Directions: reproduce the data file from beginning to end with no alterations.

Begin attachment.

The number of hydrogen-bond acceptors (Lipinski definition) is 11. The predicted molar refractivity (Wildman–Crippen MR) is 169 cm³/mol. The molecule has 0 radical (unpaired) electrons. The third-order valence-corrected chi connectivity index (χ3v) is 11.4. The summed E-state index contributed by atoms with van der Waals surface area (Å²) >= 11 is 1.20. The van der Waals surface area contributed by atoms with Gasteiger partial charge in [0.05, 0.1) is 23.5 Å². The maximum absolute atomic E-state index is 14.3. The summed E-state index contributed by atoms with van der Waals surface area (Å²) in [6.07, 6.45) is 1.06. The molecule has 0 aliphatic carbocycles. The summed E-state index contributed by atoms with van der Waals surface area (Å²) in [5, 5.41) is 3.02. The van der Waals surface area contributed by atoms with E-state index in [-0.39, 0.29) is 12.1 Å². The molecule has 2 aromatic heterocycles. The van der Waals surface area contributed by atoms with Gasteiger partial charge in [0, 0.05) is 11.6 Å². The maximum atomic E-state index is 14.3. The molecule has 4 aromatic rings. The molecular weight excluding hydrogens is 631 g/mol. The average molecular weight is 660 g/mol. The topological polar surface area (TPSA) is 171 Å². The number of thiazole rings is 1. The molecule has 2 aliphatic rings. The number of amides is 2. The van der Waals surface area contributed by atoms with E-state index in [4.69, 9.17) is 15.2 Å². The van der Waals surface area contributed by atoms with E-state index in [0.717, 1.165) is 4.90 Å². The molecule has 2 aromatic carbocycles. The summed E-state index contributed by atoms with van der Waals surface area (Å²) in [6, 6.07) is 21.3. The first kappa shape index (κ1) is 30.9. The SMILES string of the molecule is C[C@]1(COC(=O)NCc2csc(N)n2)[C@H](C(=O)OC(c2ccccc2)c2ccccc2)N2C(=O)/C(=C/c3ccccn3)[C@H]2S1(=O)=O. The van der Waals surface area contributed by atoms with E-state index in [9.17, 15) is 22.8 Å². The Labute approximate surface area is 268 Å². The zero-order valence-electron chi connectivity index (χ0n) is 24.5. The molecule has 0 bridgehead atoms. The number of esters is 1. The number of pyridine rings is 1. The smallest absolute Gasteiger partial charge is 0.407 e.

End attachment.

The number of hydrogen-bond acceptors (Lipinski definition) is 11. The predicted molar refractivity (Wildman–Crippen MR) is 169 cm³/mol. The molecule has 0 radical (unpaired) electrons. The third-order valence-corrected chi connectivity index (χ3v) is 11.4. The summed E-state index contributed by atoms with van der Waals surface area (Å²) >= 11 is 1.20. The van der Waals surface area contributed by atoms with Gasteiger partial charge in [0.05, 0.1) is 23.5 Å². The maximum absolute atomic E-state index is 14.3. The summed E-state index contributed by atoms with van der Waals surface area (Å²) in [6.07, 6.45) is 1.06. The molecule has 0 aliphatic carbocycles. The summed E-state index contributed by atoms with van der Waals surface area (Å²) in [5, 5.41) is 3.02. The van der Waals surface area contributed by atoms with E-state index in [-0.39, 0.29) is 12.1 Å². The molecule has 2 aromatic heterocycles. The van der Waals surface area contributed by atoms with Gasteiger partial charge in [0, 0.05) is 11.6 Å². The maximum atomic E-state index is 14.3. The molecule has 4 aromatic rings. The molecular weight excluding hydrogens is 631 g/mol. The average molecular weight is 660 g/mol. The topological polar surface area (TPSA) is 171 Å². The number of thiazole rings is 1. The molecule has 2 aliphatic rings. The number of amides is 2. The van der Waals surface area contributed by atoms with E-state index in [4.69, 9.17) is 15.2 Å². The van der Waals surface area contributed by atoms with E-state index in [0.717, 1.165) is 4.90 Å². The molecule has 2 aromatic carbocycles. The summed E-state index contributed by atoms with van der Waals surface area (Å²) in [6, 6.07) is 21.3. The first kappa shape index (κ1) is 30.9. The SMILES string of the molecule is C[C@]1(COC(=O)NCc2csc(N)n2)[C@H](C(=O)OC(c2ccccc2)c2ccccc2)N2C(=O)/C(=C/c3ccccn3)[C@H]2S1(=O)=O. The van der Waals surface area contributed by atoms with E-state index in [9.17, 15) is 22.8 Å². The Labute approximate surface area is 268 Å². The zero-order valence-electron chi connectivity index (χ0n) is 24.5. The molecule has 0 bridgehead atoms. The number of esters is 1. The number of pyridine rings is 1. The smallest absolute Gasteiger partial charge is 0.407 e.